Did a bone saddle upgrade for this LL16 ARE last week. The dark tint finish gave this guitar a vintage vibe, Back and sides looks the same as a regular LL16 with nice rosewood grains.
This one came to me with a saddle sanded way too low. The guitar had almost no sustain especially at the thinner strings. Here you can see that the saddle is almost level with the bridge slot. When you get such a shallow break angle, it’s always bad news. Granted action was very low here (about 3/64 inch), but the guitar actually sounded quite lifeless and certainly did not sound like what the LL16 is capable of.
The strings were also done in a weird manner. Perhaps the previous person knows something of a higher ordinance, but both E strings just look wrong.
No problems. Let’s start with some Bearclaw Special. A nice guitar deserves all the TLC from Guitarbear. Fingerboard and frets are cleaned and shiny after some massaging with lemon oil and steel wool.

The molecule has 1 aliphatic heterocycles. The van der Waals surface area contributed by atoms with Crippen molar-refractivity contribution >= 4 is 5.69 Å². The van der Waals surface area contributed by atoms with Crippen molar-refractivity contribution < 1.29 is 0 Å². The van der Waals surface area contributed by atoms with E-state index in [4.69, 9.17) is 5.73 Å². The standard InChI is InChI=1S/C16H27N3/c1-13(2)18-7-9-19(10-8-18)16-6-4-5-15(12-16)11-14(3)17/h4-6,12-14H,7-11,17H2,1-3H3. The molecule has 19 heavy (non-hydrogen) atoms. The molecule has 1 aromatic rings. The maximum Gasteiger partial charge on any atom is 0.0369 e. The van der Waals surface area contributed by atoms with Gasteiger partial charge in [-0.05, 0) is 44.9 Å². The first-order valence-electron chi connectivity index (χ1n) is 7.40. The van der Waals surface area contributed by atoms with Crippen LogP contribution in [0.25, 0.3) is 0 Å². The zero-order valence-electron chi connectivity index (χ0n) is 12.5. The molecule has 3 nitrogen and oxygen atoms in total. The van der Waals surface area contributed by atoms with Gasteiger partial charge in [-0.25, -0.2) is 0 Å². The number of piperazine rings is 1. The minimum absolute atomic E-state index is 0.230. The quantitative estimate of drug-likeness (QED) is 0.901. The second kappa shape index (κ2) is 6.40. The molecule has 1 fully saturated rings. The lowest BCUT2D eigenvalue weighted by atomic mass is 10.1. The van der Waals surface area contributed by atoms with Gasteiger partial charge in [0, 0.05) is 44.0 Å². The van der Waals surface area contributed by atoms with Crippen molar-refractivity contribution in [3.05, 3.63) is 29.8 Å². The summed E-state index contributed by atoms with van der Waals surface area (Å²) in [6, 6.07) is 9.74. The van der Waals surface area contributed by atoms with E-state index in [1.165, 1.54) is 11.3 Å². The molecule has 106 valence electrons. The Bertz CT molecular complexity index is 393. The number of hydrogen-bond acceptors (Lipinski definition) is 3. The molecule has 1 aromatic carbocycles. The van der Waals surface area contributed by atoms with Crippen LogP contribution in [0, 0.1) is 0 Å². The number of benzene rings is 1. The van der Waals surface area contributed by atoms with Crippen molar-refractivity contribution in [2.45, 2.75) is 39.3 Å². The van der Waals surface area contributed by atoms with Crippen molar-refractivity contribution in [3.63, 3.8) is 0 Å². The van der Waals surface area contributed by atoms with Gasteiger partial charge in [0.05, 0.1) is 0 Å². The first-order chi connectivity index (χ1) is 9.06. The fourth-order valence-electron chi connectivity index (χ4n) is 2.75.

Before (dry & rusty)
After (moisturised and shiny)
New Bone Saddle
Did some measurements and started work on shaping a new bone saddle.
OK, we got a good fit. All smooth after sanding up to 2000 grit.
I put in a new set of vintage coloured brass pins. They match this particular guitar very well. Action set to around 5/64 inch at 12th fret capo on 1st.
Latte the cowboy is happy with Guitarbear’s work.
The Yamaha L Series continue to show very good build. This is not the first time I see a saddle sanded so low on the L series, yet the amazing thing is that fret buzz is quite minimal. There’s really some impressive fret work done at their China factory.
However, the overly low action had taken away all the guts and voice of this guitar when it came to me. Just a note to anyone who wishes to do their own setups, DO NOT neglect the importance of a healthy saddle height.